Gladys Johnston's work was shown at the Vancouver Art Gallery three times. She was also "discovered" by artist Chris Cran. In 1988 he co-curated an art show with Patricia Ainslie at the Glenbow in Calgary. 52 pieces of Gladys' art were shown with her sons, grandchildren and great-grandchildren all in attendance for the opening.

Johnston, Gladys M.
MS 135 (Salmon Arm Museum) · Person · 1906-1983

Gladys Marie Foster Johnston was born in Birch Hills near Prince Albert, Saskatchewan. Her parents, William and Catherine Isabella Harriet Foster, acquired W. Armstrong’s farm in Silver Creek in November, 1907. The Fosters had five children: Harvey, Charlie, Jenny, Gladys and Dorothy. Seaman Harvey Foster died in 1918 in Halifax Harbour.

At age 19, Gladys Foster returned to Prince Albert, SK and took a painting class in Saskatoon. In 1926 she married Ernest Johnston (1881-1968) from Sheffield, England, twenty-four years her senior. Ernest Johnston had a homestead in the Cariboo. No record of Johnston’s homestead has been found in Western Land Grant database.

The Johnstons had 3 sons: Harvey Norquay, Laurence and William.

Gladys Johnston helped support the family by writing, painting, housekeeping, and child minding for others. She literally pedalled her paintings door-to-door, travelling by bicycle and charging $5 to $15 a piece for them. Later in life she took a short course in nursing at U.B.C. and ran a small nursing home in Salmon Arm. Gladys’ interests also included reading tea cups and playing piano for services at St. John’s Anglican Church in Salmon Arm. She died in 1983.

Gladys Johnston’s work was shown at the Vancouver Art Gallery three times. She was also “discovered” by artist Chris Cran. In 1988 he co-curated an art show with Patricia Ainslie at the Glenbow in Calgary. 53 pieces of Gladys’ art were shown with her sons, grandchildren and great-grandchildren all in attendance for the opening.

McEwen, Margaret
MS 137 · Person · 1922-1981

Margaret Ivy McEwen was born July 11, 1922 to George and Daisy McEwen and raised on a small farm in Grindrod, B.C. Her parents had two more children, Donald and Duncan. When Margaret was six years old, her mother, Daisy, was pregnant with a fourth child and suddenly died. Margaret’s bother Donald McEwen wrote about the tragedy.

“Dad had a job rafting cedar poles from Enderby to Mara for the piling for the bridge. He wasn’t able to get home until late. Mom went to get the cows pasturing...... She had difficulty with them, and tripped in a gopher hole and fell. She was expecting another child, had complications and passed away.” (Oct. 21, 1928)

“In May of 1929 our Aunt Ivy came from [Hampstead, London] England to look after the family. They were married within six months.”

George and Ivy married on August 19, 1929 in Vernon, B.C. and by all accounts Ivy was a loving mother to the three children. Ivy passed away in 1948 and George passed away in 1972.

Margaret attended the school of nursing at Royal Jubilee Hospital in Victoria in 1942 and graduated in 1944. She found work at the Royal Alexandra Hospital in Edmonton, but took a six month leave to nurse her stepmother who was failing. At that time Margaret met Robert (Bob) Douglas Jackson from the Mt. Ida District, Salmon Arm, and the couple were married May 18, 1948. The Jacksons had five children: Barbara, Margaret Elizabeth (Betty), Douglas Ian, and twins Garth and Gordon. All the children were born at the Royal Inland Hospital in Kamloops. Gordon and Garth were premature and Gordon passed away at the age of one month.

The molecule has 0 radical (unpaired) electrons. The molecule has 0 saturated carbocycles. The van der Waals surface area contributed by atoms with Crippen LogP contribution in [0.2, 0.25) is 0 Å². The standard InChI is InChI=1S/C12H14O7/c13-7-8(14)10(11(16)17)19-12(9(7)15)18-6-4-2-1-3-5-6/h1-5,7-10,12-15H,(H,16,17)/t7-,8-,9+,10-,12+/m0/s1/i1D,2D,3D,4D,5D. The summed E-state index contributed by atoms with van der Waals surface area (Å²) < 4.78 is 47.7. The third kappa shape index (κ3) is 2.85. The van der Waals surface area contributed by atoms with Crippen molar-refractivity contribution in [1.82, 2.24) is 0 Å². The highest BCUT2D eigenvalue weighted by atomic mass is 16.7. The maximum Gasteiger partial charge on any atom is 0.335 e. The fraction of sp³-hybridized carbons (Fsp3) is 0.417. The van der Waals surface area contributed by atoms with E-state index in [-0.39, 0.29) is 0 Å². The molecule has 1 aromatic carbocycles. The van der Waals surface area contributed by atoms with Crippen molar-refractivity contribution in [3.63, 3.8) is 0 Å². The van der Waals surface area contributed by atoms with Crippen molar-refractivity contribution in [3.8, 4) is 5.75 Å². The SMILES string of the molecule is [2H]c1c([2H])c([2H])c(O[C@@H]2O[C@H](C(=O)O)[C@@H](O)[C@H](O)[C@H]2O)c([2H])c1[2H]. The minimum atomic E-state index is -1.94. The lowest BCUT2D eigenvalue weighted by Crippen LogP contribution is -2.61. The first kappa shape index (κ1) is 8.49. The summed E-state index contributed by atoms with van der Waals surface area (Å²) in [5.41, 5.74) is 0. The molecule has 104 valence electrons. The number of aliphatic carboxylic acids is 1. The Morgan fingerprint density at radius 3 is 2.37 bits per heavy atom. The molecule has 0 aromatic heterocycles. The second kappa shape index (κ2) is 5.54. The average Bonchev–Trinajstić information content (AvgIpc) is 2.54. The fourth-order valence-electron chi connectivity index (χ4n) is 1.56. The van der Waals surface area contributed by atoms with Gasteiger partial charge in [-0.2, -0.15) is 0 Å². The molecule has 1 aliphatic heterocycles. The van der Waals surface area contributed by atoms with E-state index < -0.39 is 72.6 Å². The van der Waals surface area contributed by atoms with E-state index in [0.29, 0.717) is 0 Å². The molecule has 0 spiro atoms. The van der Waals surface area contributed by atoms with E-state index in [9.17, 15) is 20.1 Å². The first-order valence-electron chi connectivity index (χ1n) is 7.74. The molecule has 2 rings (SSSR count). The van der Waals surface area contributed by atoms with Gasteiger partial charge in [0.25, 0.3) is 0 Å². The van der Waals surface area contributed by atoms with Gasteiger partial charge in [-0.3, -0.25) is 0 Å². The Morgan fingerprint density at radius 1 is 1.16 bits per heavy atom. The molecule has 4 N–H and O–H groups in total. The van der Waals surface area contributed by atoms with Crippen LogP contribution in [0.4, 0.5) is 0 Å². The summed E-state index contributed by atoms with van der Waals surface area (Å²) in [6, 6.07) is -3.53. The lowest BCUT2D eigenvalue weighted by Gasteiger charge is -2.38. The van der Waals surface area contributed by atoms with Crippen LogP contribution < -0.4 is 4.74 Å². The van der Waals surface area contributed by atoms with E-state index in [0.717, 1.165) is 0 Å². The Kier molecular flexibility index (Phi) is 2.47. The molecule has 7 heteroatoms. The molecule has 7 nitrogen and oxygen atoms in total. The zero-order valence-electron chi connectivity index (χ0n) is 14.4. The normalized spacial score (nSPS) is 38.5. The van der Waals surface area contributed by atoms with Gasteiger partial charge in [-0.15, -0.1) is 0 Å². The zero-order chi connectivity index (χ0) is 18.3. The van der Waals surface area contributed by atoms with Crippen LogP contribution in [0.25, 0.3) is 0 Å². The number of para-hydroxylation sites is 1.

While raising her family and working on the farm, Margaret continued to nurse, initially providing homecare to people who needed help. Soon she was asked to come in to work in the hospital when extra help was needed. This became a full time job that she enjoyed. Margaret Jackson died February 26, 2011. Robert (Bob) died December 18, 1990.

Mair, Charles, 1838-1927
MS 14 · Person · 1838-1927

Charles Mair was born at Lanark, Ontario on September 21, 1838. He was educated in Lanark, Perth and spent one year at Queens University, Kingston. He returned to Lanark to spend ten years working for his father. In 1868 Mair had his first volume of poetry "Dreamland and Other Poems" published in Ottawa. While in Ottawa he and George Denison, William Foster, Robert Haliburton and Henry Morgan formed the Canada First Party with the aim of helping Canada attain her rightful place in the British Empire. He married Elizabeth (Eliza) Beth MacKenney in 1869 and together they had seven children - Maude, Florence, Fanny, George, Cecil, Mabel, and Bessie. Charles Mair and his family lived in Prince Albert, Saskatchewan from 1877 to 1884. While there, the Mairs purchased large land holdings and partially supported their family by buying, selling, and renting property. In 1884 Mair moved his family to Windsor, Ontario, where he spent much of his time writing poetry. In 1886, his poetry book "Tecumseh" was published and it became a major work of Canadian literature. Mair returned to Prince Albert in 1886 and remained there, writing and speculating in land until 1892. He spent the following six years in the Okanagan attempting to find some financial security. In 1898 he was appointed to the Ministry of the Interior as an Immigration Officer. In 1899 Charles Mair was appointed English secretary to the Scrip Commission that transferred the Athabasca and Peace River districts to the Dominion of Canada. This commission lasted for four months. As a result of this work, Charles Mair and Roderick MacFarlane co-authored "Through the MacKenzie Basin", a narrative of the Athabasca and Peace River Treaty Expedition, which was published in 1908. He spent the next five years in Winnipeg, and then moved to Lethbridge, Coutts, and finally to Fort Steele. He spent the years 1912-1921 as the Customs and Immigration Officer at Fort Steele and retired from government service in 1921. Charles Mair lived with his daughter Fanny in Calgary until 1924. The years 1924 to 1927 were spent in Victoria where he died on July 7, 1927.